Every day, many deep-dwelling fish that are pulled to the surface on fishing lines suffer an explosive fate: Their internal organs rupture from the rapid pressure changes during the ascent.
The condition—similar to the bends, which scuba divers can experience when ascending too quickly—means that many fish do not survive being caught and then released. Fishermen often discard nontarget species and fish that are illegal to keep because they are too small, out of season, or exceed a catch limit.
The problem is so severe and widespread that it is hurting the overall health of some fish populations. Of anglers’ six most-caught reef fish species in the eastern Gulf of Mexico, about 11 percent of fish that are thrown back die after release, according to data gathered from stock assessments and statistics maintained by the National Oceanic and Atmospheric Administration’s Fisheries Service. That amounted to 3.1 million fish from 2012 to 2016. In the South Atlantic, more than 7.6 million black sea bass—about 13 percent of the fish released by anglers—died after release from 2012 to 2016, according to the most recent stock assessment and NOAA Fisheries statistics.*
But many fish could survive catch-and-release if they were quickly returned to the depths at which they live, which often can relieve built-up internal pressure before it kills them. Fortunately, there are tools to help fishermen do just that, and leaders who set fishing rules in the Gulf of Mexico and along the U.S. Southeast coast from North Carolina to Florida are taking steps to increase use of these descending devices.
Saving fish could mean more robust fish populations. And that can lead to increased catch limits and more days that anglers may be allowed to target some species. The South Atlantic Fishery Management Council is considering requiring the devices on board fishing boats that catch snapper and grouper species and is expected to host public meetings on the subject this spring. The Pew Charitable Trusts is encouraging the council to include a research and monitoring plan to measure compliance and the effectiveness of the new policy.
The Gulf of Mexico Fishery Management Council “strongly encourages” anglers to use descending devices and, when needed, venting tools, which penetrate the abdomen of a fish to release expanded air, relieving internal pressure.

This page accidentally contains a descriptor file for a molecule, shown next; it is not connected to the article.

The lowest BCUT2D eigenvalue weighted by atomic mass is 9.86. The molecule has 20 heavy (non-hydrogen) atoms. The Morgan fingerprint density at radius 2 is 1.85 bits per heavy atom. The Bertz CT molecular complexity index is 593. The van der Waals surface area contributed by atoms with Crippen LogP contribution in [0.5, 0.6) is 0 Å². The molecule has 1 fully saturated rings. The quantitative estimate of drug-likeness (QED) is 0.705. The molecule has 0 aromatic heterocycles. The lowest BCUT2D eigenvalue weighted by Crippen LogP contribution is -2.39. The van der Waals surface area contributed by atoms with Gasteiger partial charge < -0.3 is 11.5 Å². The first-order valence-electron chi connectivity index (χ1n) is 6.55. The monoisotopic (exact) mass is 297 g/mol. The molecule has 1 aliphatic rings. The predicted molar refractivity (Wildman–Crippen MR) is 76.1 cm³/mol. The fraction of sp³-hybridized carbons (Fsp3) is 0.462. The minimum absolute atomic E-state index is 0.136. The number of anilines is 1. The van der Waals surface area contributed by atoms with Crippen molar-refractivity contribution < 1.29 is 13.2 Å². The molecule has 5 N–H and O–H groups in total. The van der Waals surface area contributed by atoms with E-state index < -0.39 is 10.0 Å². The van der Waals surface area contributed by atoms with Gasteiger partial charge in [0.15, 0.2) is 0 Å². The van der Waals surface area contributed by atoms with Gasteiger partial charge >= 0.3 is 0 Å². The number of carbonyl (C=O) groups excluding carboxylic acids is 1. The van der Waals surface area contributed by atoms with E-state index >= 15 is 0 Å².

A top-of-the-line reusable descender can cost about $50 and is easy to use, so anglers are unlikely to cause unintentional harm to the released fish. The weighted device clips to the fish’s jaw and detaches itself, based on pressure, when a fish reaches a certain depth. This means anglers don’t have to worry about releasing the fish at the wrong depth.
Several studies have demonstrated the effectiveness of descending devices. Laboratory experiments on red snapper conducted by scientists at the Harte Research Institute for Gulf of Mexico Studies at Texas A&M University, Corpus Christi showed that rapidly recompressed fish had 100 percent survival at about 100 feet in depth and 83 percent survival at about 200 feet. Another Harte Research Institute study examining red snapper showed that fish released at the surface without any help were three times more likely to die than rapidly descended fish helped by devices.
Mortality of discarded fish is one of the biggest challenges facing many fish populations. In the South Atlantic, a recent stock assessment found that 28.5 percent of recreationally caught red snapper die after release, which amounts to more than 460,000 fish in 2017. For commercially caught red snapper, the number is 38 percent, and some other species’ mortality rates are even higher. Another stock assessment reported that nearly all snowy grouper die after they are thrown back, mainly because they are hauled up from very deep water.
This wasted catch is prompting action by fishery managers. In the fall, the NOAA’s Bycatch Reduction Engineering Program awarded $81,000 to the South Carolina Wildlife Federation to work with the South Atlantic council in educating fishermen about the use of descending devices, fish handling techniques, and best practices for releasing fish under a range of conditions and locations. The program will give 500 descending devices to anglers, provide an online tutorial plus 12 education workshops, and conduct follow-up interviews with device users.
And early this year, gulf fishery leaders will host a workshop of scientists, fishery managers, fishermen, fishing industry representatives, and conservation groups to further develop research to monitor the use and effectiveness of descending devices and venting tools.
Descending devices show strong promise in offering anglers a chance to help the fish populations they rely upon.
* The estimated numbers of fish caught and released are from the NOAA Fisheries Marine Recreational Information Program database. Pew used those numbers, along with discard mortality rates from the most recent Southeast Assessment, Data and Review reports, to estimate the number of fish that died after release. The six most-caught species in the eastern Gulf of Mexico are gag, red grouper, red snapper, gray triggerfish, greater amberjack, and vermilion snapper.
Holly Binns directs The Pew Charitable Trusts’ efforts to protect ocean life in the Gulf of Mexico, the U.S. South Atlantic Ocean, and the U.S. Caribbean, and Leda Cunningham manages The Pew Charitable Trusts’ work to protect ocean life in the South Atlantic Ocean.